“In everything I do I aim to engage and inspire students,” said John in his Dreamstarter Teacher application. “I didn’t like school when I was a kid so I decided to make a difference and change the whole experience for students.”

John told us the Dreamstarter Teacher grant would “open new worlds and career choices to the my students” as teams of students work together to build a machine that travels underwater called Remote Operated Vehicles and compete against each other.

He explained that such machines are used in the real world by law enforcement, marine exploration, and more and each bot would be equipped with an on-board camera making them as real world as possible.

During the project, John told us that his students “experienced lots of problems, which is exactly why I do hands-on activities with them. We need to model and teach them have to fail well if we expect young people to do the same.”

His students had to wire the entire machine including all of the DC (Direct Current) circuits. Students learned how to use a multi-meter to read volts, amps and resistance, but most importantly how to use a multi-meter to diagnose problems along the way.

Unfortunately, the early closure of the school due to COVID-19 prevented plans to further his students’ underwater studies, but deemed the project a success.

“I have received multiple thank you notes from students that express how my class and way of teacher has changed their lives and some now want to become teachers!

“Thank you for making our classroom environment a better place to be.”

Jennifer Quintana, Northwest Middle School, Murray, Utah

Project: Strengthening Communities Through Real World Applications

When Jennifer applied to become a Dreamstarter Teacher in 2019 her dream was to expose students to elders, storytelling, Native language(s) and culturally-rich environments by tailoring lessons and field trips to align with indigenous history and culture.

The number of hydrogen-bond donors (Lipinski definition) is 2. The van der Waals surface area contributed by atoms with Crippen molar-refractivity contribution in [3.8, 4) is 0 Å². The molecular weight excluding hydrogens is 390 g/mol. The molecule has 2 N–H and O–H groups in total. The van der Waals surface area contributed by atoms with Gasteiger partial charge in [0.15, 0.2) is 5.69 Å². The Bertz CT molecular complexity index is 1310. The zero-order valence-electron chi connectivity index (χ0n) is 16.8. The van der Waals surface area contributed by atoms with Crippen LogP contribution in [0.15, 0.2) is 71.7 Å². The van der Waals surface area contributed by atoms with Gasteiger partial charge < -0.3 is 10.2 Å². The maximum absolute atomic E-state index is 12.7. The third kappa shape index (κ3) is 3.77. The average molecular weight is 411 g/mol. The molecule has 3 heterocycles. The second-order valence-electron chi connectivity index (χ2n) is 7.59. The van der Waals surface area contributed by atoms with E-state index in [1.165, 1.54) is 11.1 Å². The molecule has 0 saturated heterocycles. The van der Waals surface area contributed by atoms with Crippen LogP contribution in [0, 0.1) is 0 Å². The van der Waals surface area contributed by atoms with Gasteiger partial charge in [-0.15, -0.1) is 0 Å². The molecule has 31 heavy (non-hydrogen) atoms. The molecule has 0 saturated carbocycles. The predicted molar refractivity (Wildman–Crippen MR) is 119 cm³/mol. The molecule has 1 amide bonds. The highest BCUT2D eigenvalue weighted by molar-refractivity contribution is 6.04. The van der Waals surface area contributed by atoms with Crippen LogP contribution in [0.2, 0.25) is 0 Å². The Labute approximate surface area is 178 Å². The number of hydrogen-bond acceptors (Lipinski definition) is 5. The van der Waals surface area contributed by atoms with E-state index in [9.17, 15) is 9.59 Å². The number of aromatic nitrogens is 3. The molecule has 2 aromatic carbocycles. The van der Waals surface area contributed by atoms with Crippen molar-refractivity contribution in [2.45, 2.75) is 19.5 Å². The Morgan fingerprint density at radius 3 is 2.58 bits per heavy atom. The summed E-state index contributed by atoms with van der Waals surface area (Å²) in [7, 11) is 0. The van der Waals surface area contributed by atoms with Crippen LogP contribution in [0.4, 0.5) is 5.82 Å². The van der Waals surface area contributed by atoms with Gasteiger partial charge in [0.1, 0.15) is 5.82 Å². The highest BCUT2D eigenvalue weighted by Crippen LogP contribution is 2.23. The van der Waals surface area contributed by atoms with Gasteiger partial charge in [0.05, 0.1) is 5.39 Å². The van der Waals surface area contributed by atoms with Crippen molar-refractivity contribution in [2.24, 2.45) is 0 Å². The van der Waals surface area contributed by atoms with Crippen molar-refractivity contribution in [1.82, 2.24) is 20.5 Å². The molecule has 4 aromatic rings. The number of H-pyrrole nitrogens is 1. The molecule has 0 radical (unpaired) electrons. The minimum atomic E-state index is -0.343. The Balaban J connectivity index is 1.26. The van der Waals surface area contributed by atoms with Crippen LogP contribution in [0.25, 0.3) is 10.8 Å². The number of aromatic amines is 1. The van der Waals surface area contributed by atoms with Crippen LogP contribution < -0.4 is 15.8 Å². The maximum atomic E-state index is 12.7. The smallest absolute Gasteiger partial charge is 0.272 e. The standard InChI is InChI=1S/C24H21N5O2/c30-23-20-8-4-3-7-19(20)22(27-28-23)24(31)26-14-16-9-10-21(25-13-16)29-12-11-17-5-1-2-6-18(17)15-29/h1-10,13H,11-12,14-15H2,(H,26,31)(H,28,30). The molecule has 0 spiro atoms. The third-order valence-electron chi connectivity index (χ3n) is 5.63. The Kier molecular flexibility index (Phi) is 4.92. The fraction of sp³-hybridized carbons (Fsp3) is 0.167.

In her Dreamstarter Teacher application, Jennifer explained that her school is located in an urban area where many of the residents struggle financially.

“There are multiple ethnicities represented at Northwest making the school not only diverse, but a wealth of culture and experience,” she told us, noting that the school serves the Ute Reservation and Dine, Ute and Hopi students.

“Our Native American students are involved with the school community. We want to encourage this and hope to create trust and build meaningful relations with all students.

“I believe by encouraging our students to connect and learn more about Native American culture we can create real connection with students and community.”

Jennifer’s goal was to explicitly teach lessons aligned with Native American history and current culture and upon completion, take her Native American students, as well as ones from another middle school, on a field trip to visit Monument Valley and meet with Native American teachers and elders on the Dine Nation.

“This would be an experience the students will hopefully never forget and a chance to connect to the people and sacred land.”

Jennifer reported this month that since the COVID-19 pandemic hit “it has been a very difficult time. As a Dreamstarter Teacher the coronavirus has negatively impacted our Running Strong program.

“We typically met once a month for lessons and field trips,” she told us. “We met as a group prior to school closing and had most of our field tripes scheduled for the month of May so as to avoid disrupting statewide testing requirements.

“This meant that most of our activities, as well as a school performance, have been put on hold until next year,” she reported. “We have tried virtual meetings, but those have been difficult due to lack of internet access.”